The Cost of E-Learning
"How much will it cost?" It's one of the first questions asked by anyone looking to start an online program. The answer, of course, is neither easy nor straightforward.
E-learning is a business activity. It has a value to the business, a start-up cost, and running costs. The costs must be managed if the program is to stay within budget and yield an adequate return on investment.
The question of start-up versus ongoing costs can best be answered if the program scope can be defined for the first two or three years. First-year costs are high, while ongoing costs are typically lower. Return on the time and money invested are typically realized toward the end of the first year. Second-year returns are higher as more courses are offered and the subscriber base expands.
Expenses include the software applications used to create the online presence, establish management functions, create the courses, and enable their delivery. Course creation costs and maintenance are ongoing expenses associated with student support. "It costs money to make money," the saying goes, and that is as true for online programs as for any other business endeavor.
The answers to questions of cost are usually broad and rough at the outset and then become more refined as the project comes into focus. A needs analysis is a starting point, but important (and costly) needs are often not captured until the organization has spent time thinking about the implementation.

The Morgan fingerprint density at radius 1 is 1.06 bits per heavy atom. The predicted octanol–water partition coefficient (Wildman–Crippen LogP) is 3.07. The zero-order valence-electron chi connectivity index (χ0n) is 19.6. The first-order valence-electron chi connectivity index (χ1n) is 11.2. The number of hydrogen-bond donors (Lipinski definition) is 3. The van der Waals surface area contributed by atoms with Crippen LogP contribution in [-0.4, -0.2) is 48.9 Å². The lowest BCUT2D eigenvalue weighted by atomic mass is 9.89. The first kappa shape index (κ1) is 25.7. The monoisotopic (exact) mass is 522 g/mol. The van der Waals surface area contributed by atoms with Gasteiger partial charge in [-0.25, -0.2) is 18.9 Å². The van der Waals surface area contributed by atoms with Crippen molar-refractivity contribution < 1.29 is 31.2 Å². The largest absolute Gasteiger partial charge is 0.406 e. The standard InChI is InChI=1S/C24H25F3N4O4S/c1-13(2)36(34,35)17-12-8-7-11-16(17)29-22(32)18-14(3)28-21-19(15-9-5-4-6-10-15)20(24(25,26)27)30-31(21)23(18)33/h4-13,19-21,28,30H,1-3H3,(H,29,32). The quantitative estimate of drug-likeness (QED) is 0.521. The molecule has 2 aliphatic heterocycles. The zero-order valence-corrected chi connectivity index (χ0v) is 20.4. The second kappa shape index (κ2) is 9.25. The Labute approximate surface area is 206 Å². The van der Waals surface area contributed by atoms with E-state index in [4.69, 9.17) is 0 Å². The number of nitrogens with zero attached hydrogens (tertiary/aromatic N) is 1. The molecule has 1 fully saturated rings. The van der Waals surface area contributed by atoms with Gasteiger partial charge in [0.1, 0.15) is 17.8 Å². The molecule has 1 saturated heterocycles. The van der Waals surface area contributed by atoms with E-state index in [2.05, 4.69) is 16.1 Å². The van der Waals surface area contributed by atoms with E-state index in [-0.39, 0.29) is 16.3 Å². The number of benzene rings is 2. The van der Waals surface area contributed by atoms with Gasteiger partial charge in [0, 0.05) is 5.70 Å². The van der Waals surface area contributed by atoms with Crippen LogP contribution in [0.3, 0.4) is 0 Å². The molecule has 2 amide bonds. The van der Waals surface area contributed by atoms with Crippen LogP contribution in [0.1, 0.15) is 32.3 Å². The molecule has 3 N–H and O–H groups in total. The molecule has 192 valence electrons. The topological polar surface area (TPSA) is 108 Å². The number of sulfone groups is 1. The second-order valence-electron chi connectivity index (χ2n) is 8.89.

Decisions such as the impact of using in-house computer resources versus outsourcing of the IT portion, for example, may not be understood until discussions are well underway. Moreover, IT costs are often underestimated.
What, then, might costs look like?
Size and Budget
Enterprise level implementations require a lot more design and upfront work (money), as there are more players, issues, and integration. The bigger the project, the more it's going to cost.
This discussion focuses on the cconcerns of this mid-market, which covers learning systems engaging between 1,000 and 5,000 learners.
Here's a recent example of costs from a small company that manufactures products and is a leader in its field. The company decided to move its internal and external customer training courses online, about 30 courses in all. The HR manager in charge had experience as a trainer but no background in designing, creating, and managing an online learning initiative. The manager received advice from various vendors and had decided the following were needed:
1. A learning management system (LMS): $50,000–$200,000. A cumbersome, home-grown database application was being used to track training, and the company saw the need to upgrade to a commercial LMS. The perception was fueled by 1) cost projections of bringing the home-grown application up to speed to learning standards conformance (SCORM) and open source standards, 2) the perceived need to import a purchased library of 200 courses, and 3) the need for certain features, such as reporting. The LMS packages being evaluated ranged from $50,000–$200,000.
2. A learning content management system (LCMS): $50,000–$150,000. The manager did an online search for "content management" and came up with three candidate packages. The prices for this trio ranged from $50,000 –$150,000.